After 16 years of Labor, Jay Weatherill concedes defeat to Liberal leader Steven Marshall. (ABC News: Mathew Smith)
Labor leader Jay Weatherill has conceded defeat in the South Australian election race, with the Liberals poised to form government for the first time in 16 years.
“A few moments ago, I called Steven Marshall and conceded that he had won this state election,” Mr Weatherill told supporters.
“I passed onto Steven Marshall my congratulations from our party, on his personal achievement, and also the achievement of his candidates, in winning their seats, and forming a government for the state of South Australia.”
The ABC election computer is predicting the SA Liberals will win a majority of seats.
“It looks highly unlikely Labor can win the election and it looks like it will be a Liberal Government,” election analyst Antony Green said.
“It’s a question of whether it’s a majority or minority Liberal Government.”
The ABC’s election computer is predicting the Liberals to win the 24 seats needed to form government in its own right.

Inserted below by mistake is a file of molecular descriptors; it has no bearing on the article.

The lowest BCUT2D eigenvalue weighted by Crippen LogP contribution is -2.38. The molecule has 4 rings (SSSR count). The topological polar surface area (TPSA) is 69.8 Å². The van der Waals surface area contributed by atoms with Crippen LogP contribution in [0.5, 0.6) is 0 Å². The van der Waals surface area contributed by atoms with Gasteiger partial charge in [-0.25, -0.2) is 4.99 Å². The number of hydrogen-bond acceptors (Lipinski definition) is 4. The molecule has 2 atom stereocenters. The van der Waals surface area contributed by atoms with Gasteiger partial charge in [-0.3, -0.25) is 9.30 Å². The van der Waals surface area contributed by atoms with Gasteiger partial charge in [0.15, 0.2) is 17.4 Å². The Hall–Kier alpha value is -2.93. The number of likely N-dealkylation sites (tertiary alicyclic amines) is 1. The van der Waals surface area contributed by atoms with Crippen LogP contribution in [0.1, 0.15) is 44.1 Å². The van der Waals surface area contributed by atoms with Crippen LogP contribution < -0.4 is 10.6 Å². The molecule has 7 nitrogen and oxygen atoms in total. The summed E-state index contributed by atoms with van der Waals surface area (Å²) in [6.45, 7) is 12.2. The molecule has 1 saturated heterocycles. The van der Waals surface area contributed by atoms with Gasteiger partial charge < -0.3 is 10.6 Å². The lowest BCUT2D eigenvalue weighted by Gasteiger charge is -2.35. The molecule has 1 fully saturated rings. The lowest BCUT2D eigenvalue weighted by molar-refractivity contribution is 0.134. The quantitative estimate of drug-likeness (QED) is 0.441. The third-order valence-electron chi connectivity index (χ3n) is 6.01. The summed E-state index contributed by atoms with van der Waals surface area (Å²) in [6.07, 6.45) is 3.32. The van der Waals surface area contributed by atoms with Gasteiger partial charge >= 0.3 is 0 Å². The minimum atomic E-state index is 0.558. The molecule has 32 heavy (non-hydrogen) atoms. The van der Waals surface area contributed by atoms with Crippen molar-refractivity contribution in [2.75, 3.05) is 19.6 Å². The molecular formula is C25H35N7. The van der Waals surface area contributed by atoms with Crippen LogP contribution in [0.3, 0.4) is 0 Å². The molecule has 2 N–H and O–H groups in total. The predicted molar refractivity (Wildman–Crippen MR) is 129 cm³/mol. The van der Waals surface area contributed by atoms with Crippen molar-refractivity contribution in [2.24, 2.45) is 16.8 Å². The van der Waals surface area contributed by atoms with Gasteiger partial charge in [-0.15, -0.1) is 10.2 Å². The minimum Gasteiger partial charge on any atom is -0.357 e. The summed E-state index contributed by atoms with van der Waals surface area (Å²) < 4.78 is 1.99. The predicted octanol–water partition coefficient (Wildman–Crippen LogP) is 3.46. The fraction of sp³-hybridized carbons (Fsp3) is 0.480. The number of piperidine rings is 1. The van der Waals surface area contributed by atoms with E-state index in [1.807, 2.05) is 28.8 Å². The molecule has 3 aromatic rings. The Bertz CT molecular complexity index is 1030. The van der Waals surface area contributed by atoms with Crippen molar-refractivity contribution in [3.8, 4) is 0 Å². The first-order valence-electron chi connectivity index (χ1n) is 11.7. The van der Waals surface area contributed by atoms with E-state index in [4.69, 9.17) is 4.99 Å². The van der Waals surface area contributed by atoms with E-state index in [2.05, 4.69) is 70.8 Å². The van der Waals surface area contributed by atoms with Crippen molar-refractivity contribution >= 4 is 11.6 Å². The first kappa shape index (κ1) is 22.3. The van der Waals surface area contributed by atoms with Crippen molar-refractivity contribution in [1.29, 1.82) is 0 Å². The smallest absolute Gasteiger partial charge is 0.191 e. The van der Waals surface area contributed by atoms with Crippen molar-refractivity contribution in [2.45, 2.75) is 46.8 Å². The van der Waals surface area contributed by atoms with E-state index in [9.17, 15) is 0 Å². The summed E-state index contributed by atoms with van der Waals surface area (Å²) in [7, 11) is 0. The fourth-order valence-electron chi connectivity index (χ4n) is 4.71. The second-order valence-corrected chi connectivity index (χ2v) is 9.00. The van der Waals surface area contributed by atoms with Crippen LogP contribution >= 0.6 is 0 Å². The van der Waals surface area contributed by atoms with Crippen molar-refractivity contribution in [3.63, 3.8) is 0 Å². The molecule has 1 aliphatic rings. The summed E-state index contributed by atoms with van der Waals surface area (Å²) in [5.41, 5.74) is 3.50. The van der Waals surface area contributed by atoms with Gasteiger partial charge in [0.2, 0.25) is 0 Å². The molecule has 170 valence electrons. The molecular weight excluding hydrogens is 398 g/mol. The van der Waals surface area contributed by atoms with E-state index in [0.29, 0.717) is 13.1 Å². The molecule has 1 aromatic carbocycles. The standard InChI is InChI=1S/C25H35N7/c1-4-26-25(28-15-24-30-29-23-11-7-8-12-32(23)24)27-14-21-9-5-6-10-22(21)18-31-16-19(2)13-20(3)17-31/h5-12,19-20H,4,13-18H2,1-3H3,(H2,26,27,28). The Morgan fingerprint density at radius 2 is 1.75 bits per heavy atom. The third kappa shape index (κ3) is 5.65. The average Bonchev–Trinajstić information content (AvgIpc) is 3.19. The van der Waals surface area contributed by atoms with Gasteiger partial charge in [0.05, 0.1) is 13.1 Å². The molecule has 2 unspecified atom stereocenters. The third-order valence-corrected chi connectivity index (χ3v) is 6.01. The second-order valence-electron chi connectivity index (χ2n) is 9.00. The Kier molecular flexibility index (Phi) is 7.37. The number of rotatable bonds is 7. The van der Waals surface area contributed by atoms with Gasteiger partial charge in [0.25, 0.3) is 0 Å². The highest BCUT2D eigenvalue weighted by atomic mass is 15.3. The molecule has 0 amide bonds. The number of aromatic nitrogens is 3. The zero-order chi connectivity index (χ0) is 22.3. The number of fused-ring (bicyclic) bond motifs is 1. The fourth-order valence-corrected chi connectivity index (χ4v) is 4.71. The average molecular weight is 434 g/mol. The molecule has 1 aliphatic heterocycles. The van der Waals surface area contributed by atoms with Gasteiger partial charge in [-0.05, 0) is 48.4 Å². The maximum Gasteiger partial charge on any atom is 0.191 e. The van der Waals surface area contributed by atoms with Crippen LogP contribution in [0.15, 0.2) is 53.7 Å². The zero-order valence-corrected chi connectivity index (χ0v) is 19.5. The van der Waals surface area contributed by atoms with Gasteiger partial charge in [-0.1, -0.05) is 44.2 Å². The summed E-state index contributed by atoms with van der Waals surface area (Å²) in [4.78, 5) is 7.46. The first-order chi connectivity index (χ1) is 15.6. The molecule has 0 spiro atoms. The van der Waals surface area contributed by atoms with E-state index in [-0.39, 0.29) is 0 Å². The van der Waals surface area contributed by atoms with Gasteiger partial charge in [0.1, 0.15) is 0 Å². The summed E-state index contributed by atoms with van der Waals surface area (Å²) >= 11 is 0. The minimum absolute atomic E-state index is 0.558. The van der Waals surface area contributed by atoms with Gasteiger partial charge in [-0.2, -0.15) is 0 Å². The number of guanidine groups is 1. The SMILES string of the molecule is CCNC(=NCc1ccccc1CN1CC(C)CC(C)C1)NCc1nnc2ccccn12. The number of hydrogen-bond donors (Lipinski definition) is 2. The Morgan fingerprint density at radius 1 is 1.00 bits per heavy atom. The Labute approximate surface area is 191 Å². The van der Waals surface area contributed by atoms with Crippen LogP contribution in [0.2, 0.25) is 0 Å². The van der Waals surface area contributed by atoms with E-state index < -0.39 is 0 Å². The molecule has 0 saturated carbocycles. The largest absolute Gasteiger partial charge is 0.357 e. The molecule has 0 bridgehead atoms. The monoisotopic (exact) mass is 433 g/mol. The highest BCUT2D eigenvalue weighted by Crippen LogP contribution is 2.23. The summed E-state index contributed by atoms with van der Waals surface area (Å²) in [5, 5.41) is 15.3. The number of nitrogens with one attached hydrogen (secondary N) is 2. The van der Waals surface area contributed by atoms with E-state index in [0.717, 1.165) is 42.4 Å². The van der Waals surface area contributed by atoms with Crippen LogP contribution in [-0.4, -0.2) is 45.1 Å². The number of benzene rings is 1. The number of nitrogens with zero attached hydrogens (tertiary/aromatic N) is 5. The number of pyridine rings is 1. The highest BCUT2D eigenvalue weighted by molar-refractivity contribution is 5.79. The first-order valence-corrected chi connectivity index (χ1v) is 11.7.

Despite strong challenges from Labor and SA Best, Liberal leader Steven Marshall looks likely to secure his seat of Dunstan in Adelaide’s east and, by extension, become the state’s next Premier.
SA Best has so far fared nowhere near as well as predicted, with current indications it will struggle to win a seat and leader Nick Xenophon unlikely to win his battle for Hartley.
Liberal candidate Vincent Tarzia thanks supporters after seeing off Nick Xenophon. (ABC News; Matthew Doran)
The ABC is predicting that seat will be comfortably retained by Liberal candidate Vincent Tarzia.
A defiant Mr Xenophon is still predicting his party will have a presence in Parliament.
“This is, this is not the beginning of the end, it’s actually the end of the beginning. Because I think we’re going to see some very interesting things happening,” he said.
“Let’s wait and see what happens. It will be a long night. We won’t have an idea for three or four days as to what is happening.”